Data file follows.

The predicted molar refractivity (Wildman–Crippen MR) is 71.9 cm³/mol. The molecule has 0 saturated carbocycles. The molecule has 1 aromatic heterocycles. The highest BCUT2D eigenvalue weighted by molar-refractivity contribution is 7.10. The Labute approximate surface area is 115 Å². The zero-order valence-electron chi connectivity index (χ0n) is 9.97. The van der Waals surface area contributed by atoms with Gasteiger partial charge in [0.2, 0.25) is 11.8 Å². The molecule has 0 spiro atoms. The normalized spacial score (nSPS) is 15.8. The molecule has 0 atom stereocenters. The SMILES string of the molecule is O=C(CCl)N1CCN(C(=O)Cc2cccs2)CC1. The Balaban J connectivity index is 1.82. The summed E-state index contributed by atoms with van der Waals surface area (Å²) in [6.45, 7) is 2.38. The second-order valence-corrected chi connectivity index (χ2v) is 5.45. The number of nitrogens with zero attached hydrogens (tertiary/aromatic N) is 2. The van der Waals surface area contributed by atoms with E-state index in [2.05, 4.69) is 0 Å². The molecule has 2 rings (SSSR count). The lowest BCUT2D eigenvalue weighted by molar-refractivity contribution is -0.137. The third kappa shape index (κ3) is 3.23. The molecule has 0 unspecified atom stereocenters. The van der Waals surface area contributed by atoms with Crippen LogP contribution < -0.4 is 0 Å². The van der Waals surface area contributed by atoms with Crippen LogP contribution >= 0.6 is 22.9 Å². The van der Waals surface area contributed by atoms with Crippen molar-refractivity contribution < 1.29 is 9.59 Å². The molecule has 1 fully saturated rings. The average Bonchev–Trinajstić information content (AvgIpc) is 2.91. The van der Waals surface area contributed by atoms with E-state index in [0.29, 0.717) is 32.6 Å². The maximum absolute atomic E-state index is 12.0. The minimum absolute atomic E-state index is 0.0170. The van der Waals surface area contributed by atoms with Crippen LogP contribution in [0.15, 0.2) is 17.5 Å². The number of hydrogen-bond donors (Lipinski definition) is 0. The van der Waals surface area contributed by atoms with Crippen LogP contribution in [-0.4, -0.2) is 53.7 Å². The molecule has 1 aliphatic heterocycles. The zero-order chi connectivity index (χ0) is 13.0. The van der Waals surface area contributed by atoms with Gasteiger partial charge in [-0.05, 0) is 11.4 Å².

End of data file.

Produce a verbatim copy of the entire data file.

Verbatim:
The predicted molar refractivity (Wildman–Crippen MR) is 71.9 cm³/mol. The molecule has 0 saturated carbocycles. The molecule has 1 aromatic heterocycles. The highest BCUT2D eigenvalue weighted by molar-refractivity contribution is 7.10. The Labute approximate surface area is 115 Å². The zero-order valence-electron chi connectivity index (χ0n) is 9.97. The van der Waals surface area contributed by atoms with Gasteiger partial charge in [0.2, 0.25) is 11.8 Å². The molecule has 0 spiro atoms. The normalized spacial score (nSPS) is 15.8. The molecule has 0 atom stereocenters. The SMILES string of the molecule is O=C(CCl)N1CCN(C(=O)Cc2cccs2)CC1. The Balaban J connectivity index is 1.82. The summed E-state index contributed by atoms with van der Waals surface area (Å²) in [6.45, 7) is 2.38. The second-order valence-corrected chi connectivity index (χ2v) is 5.45. The number of nitrogens with zero attached hydrogens (tertiary/aromatic N) is 2. The van der Waals surface area contributed by atoms with E-state index in [2.05, 4.69) is 0 Å². The molecule has 2 rings (SSSR count). The lowest BCUT2D eigenvalue weighted by molar-refractivity contribution is -0.137. The third kappa shape index (κ3) is 3.23. The molecule has 0 unspecified atom stereocenters. The van der Waals surface area contributed by atoms with Crippen LogP contribution < -0.4 is 0 Å². The van der Waals surface area contributed by atoms with Crippen LogP contribution >= 0.6 is 22.9 Å². The van der Waals surface area contributed by atoms with Crippen molar-refractivity contribution < 1.29 is 9.59 Å². The molecule has 1 fully saturated rings. The average Bonchev–Trinajstić information content (AvgIpc) is 2.91. The van der Waals surface area contributed by atoms with E-state index in [0.29, 0.717) is 32.6 Å². The maximum absolute atomic E-state index is 12.0. The minimum absolute atomic E-state index is 0.0170. The van der Waals surface area contributed by atoms with Crippen LogP contribution in [0.15, 0.2) is 17.5 Å². The number of hydrogen-bond donors (Lipinski definition) is 0. The van der Waals surface area contributed by atoms with Crippen LogP contribution in [-0.4, -0.2) is 53.7 Å². The molecule has 1 aliphatic heterocycles. The zero-order chi connectivity index (χ0) is 13.0. The van der Waals surface area contributed by atoms with Gasteiger partial charge in [-0.05, 0) is 11.4 Å².